In an era where life is even more unpredictable than usual, it’s important to take a step back and avoid what we all know as the infamous ‘burnout’. Post the dawn of coronavirus, we’ve all had to adjust to a new normal — for some, this meant working remotely and for others, it meant having to deal with the many issues that come with unemployment. As the world increasingly depends on the internet and technology to conduct business as best they can, new threats begin to emerge. From mental health becoming a growing concern, to criminals using the internet to threaten those with no cyber safety and security, somehow, we’ve all gotten stuck in a vicious cycle, with no glimpse of an end.
While it may all seem like doom and gloom, there’s been a bit of a bright side to it too — a good chunk of the population suddenly got a whole lot of time on their hands. Of course, as someone with a routine, having absolutely nothing to do or nowhere to be would be disconcerting at first, but as humans do; they adapted. In fact, people are taking this time to learn new skills! YouTube is seeing searches like ‘step by step’ or ‘beginner’ increase by 65% in Australia, this year. People are also using the internet for short, educational courses!
As someone who balances work with University, it can be overwhelming to hear how productive someone else’s day has been while you’re struggling to follow your Google Calendar to a tee. This can lead to a breakdown in the long-run, causing you to become less efficient over time, especially if you don’t make time for yourself to relax and enjoy a hobby or two. Productivity becomes harder to come by and a task that used to take two hours is suddenly taking double the time. Try one of the following tips in your daily routine to get out of the unproductive rut you’re in:
1. Focus on your mental health
The pandemic has taken quite the toll on us, especially mentally. Isolation can be detrimental to some, and unknowingly affects negative behavioural traits. The internet offers multiple free resources, from easy YouTube videos to follow step by step, apps that can help you build a meditation ritual, and even live webinars that connect people from across the world in one single class.
If you’re unsure and you’re looking for a buddy or two to work through this with, you can look up resources within your community. If you’re studying, look up student groups, or even just subscribe to YouTube users; a lot of them have online communities for specific purposes.
Just remember, if you have the time to scroll through social media, you’ve got ten minutes to give your brain a mini-break. On that note…
2. Put a timer on your social media apps
Even if you think you don’t have a problem controlling the amount of time you spend on social media…just do it. The current climate we’re in requires individuals to stay informed but it can often build into an unhealthy relationship with overreliance on the media. Social platforms continue to influence us and based on your timeline and preferences, that could be positive or negative.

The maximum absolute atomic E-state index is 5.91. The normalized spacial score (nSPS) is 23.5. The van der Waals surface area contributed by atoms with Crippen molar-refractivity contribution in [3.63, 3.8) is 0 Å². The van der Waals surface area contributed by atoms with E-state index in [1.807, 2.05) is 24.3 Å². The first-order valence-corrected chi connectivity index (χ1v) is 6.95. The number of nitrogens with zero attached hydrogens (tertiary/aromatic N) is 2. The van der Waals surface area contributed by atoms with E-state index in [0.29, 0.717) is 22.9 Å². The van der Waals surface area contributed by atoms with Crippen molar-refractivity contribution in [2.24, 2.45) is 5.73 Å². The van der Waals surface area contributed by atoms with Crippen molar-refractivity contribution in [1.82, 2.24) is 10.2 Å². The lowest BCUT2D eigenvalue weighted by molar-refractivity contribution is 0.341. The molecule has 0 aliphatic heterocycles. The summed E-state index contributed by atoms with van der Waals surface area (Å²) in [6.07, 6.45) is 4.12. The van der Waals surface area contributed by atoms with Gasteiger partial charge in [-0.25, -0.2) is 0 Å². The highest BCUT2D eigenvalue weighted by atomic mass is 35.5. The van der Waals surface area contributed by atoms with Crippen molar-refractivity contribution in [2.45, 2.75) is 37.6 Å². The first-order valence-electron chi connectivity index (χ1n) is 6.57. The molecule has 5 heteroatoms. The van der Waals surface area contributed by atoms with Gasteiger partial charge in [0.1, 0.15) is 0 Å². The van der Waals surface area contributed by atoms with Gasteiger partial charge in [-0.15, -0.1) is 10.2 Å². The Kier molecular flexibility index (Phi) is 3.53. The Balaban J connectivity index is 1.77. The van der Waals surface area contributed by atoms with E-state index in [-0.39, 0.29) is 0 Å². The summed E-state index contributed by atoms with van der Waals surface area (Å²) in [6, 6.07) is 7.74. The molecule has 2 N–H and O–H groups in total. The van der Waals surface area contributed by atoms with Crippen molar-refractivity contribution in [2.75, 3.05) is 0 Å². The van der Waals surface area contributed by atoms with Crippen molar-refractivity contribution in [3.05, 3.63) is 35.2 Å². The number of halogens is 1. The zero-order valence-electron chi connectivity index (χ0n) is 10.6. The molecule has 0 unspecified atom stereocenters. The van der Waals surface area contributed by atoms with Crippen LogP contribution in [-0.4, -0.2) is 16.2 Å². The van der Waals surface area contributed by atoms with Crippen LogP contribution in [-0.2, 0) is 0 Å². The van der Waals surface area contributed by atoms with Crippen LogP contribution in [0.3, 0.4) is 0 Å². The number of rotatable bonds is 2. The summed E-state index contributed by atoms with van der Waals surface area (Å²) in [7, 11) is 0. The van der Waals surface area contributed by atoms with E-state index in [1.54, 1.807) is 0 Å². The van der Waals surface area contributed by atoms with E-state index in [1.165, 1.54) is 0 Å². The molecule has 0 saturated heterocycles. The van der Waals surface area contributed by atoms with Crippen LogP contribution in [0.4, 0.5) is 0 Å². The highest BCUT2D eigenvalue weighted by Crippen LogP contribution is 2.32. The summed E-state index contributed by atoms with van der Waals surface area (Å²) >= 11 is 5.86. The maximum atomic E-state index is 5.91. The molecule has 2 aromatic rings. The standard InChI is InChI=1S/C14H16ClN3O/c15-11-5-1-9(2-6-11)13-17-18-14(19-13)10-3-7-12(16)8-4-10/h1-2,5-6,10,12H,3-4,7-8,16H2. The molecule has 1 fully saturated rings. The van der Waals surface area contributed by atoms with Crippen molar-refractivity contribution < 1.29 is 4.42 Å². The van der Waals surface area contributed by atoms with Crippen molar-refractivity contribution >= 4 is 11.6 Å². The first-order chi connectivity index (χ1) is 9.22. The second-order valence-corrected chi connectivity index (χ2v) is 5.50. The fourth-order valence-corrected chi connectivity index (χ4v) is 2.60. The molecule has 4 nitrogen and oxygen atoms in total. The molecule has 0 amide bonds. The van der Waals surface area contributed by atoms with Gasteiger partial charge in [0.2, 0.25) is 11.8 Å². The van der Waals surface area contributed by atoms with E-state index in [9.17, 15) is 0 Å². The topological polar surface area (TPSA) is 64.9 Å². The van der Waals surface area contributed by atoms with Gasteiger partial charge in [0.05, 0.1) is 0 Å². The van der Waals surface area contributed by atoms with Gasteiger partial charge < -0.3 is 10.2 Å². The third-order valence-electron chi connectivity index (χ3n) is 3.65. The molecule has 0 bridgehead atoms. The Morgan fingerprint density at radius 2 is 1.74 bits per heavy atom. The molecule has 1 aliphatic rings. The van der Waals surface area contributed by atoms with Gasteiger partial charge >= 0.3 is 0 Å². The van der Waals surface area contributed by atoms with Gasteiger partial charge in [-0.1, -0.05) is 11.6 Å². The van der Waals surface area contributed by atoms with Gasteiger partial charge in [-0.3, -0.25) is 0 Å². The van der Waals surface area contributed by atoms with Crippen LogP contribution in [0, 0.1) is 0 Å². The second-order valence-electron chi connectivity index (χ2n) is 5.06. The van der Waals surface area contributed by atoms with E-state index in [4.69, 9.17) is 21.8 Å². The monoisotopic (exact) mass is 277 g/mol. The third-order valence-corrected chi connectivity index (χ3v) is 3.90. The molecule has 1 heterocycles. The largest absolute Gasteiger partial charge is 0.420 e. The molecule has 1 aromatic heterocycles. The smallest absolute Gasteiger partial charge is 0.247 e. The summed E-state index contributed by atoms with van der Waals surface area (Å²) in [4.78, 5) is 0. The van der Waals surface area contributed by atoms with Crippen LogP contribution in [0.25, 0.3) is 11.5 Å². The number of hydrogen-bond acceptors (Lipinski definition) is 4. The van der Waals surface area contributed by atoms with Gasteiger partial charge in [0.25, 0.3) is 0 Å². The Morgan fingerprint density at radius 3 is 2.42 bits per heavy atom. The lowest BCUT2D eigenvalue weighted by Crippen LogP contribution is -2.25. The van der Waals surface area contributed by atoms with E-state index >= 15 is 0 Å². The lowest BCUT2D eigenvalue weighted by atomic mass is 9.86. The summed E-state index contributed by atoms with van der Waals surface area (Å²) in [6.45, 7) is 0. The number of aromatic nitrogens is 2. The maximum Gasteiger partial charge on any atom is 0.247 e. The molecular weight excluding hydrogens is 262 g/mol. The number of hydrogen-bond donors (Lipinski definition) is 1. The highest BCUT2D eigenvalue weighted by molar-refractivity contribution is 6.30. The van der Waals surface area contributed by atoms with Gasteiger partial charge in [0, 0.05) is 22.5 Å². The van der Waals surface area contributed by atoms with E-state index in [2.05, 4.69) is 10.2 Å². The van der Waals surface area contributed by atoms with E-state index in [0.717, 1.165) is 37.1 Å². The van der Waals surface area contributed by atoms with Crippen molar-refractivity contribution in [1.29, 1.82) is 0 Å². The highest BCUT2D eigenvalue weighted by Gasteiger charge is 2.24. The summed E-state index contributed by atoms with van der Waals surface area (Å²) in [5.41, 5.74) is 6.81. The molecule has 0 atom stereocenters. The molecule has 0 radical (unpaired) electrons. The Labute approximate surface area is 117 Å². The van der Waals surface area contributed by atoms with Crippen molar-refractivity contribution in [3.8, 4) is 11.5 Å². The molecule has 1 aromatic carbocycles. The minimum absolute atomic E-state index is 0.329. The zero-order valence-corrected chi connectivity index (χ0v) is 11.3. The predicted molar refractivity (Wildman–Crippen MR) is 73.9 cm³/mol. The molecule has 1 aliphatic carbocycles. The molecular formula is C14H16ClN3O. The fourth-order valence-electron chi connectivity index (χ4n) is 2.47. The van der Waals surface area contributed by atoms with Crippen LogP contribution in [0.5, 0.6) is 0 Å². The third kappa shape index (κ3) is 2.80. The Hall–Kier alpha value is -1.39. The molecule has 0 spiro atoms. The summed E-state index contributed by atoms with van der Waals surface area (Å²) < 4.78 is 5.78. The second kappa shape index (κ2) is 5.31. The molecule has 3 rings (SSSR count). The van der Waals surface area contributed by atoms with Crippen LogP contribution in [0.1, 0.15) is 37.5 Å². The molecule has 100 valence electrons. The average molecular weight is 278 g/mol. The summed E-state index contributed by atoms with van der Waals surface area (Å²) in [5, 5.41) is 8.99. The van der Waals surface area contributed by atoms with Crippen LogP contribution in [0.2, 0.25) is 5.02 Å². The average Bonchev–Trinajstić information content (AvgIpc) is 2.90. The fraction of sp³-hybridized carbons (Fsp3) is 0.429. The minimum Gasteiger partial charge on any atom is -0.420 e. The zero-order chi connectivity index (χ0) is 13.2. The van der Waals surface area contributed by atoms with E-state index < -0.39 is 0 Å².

It isn’t hard to lock several apps within a set time-frame, protecting you from further distractions in your day, as well as opening up some spare time to connect with your loved ones in person. If long-distance communication is all you’ve got to go on for now, pick up your phone and give them a call, instead of communicating through ‘likes’ or memes. Sometimes, all you need to turn your day around is a good conversation with a close friend or loved one.
3. Find a new hobby to focus on
COVID-19 forced us all indoors — but it also forced a new appreciation for the arts. As more people began cooking for themselves, it opened up the possibility of DIY ideas finally taking on a physical form. People began finding new hobbies or interests to spend their time — time they’d never really had as much of before. Personally, reading became a reclaimed hobby for me. Australia’s government has several community libraries that have reopened and they’re all free! If you’re more of an e-reader, there’s several options online, with audiobooks being the newest craze. If you’ve been struggling to actually read a book, perhaps try giving an audiobook a shot, people have grown to love books through this new technology.
In conclusion, try and find something new to do everyday. Being stuck indoors can negatively affect you, especially if you’ve been living the same routine for months. It can be hard to focus especially when the internet has so many distractions on offer. However, remember to stay safe online as well; you don’t want more problems cropping up due to unsafe practices on the internet. Hackers are always looking for an opportunity so if you’re looking at using internet resources more often (which we’re currently all a little guilty of) consider leveling up your privacy game with vpn solutions or an antivirus software, if you haven’t already. It’s best to be safe, no one wants to have to visit a repair centre right now.
Cara Shrivastava is currently pursuing her Masters in Marketing Communications and working part-time as a Copywriter at Newpath Web. Writing is her jam — especially if it needs a creative spin! Beyond the internet, Cara loves spending time thinking of new potential names for her house plants; Taylor Smint, Hazel the Basil and Samuel.